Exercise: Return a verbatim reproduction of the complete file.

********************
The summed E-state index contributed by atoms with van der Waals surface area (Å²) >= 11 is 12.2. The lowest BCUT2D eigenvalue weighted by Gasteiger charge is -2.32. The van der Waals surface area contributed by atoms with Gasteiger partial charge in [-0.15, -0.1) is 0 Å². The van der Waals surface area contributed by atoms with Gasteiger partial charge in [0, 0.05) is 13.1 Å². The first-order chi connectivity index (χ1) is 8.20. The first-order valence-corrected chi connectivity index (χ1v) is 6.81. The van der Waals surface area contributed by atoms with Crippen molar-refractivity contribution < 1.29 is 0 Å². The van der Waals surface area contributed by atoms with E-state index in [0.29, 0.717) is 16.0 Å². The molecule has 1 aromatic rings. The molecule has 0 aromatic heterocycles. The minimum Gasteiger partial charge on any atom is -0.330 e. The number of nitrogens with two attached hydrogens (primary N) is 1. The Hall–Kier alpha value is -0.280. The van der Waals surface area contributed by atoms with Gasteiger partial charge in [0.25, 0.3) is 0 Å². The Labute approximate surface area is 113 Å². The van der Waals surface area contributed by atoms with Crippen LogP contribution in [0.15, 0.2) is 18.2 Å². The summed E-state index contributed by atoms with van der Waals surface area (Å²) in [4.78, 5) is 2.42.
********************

The summed E-state index contributed by atoms with van der Waals surface area (Å²) >= 11 is 12.2. The lowest BCUT2D eigenvalue weighted by Gasteiger charge is -2.32. The van der Waals surface area contributed by atoms with Gasteiger partial charge in [-0.15, -0.1) is 0 Å². The van der Waals surface area contributed by atoms with Gasteiger partial charge in [0, 0.05) is 13.1 Å². The first-order chi connectivity index (χ1) is 8.20. The first-order valence-corrected chi connectivity index (χ1v) is 6.81. The van der Waals surface area contributed by atoms with Crippen molar-refractivity contribution < 1.29 is 0 Å². The van der Waals surface area contributed by atoms with E-state index in [0.29, 0.717) is 16.0 Å². The molecule has 1 aromatic rings. The molecule has 0 aromatic heterocycles. The minimum Gasteiger partial charge on any atom is -0.330 e. The number of nitrogens with two attached hydrogens (primary N) is 1. The Hall–Kier alpha value is -0.280. The van der Waals surface area contributed by atoms with Gasteiger partial charge in [0.25, 0.3) is 0 Å². The Labute approximate surface area is 113 Å². The van der Waals surface area contributed by atoms with Crippen LogP contribution in [0.15, 0.2) is 18.2 Å². The summed E-state index contributed by atoms with van der Waals surface area (Å²) in [4.78, 5) is 2.42.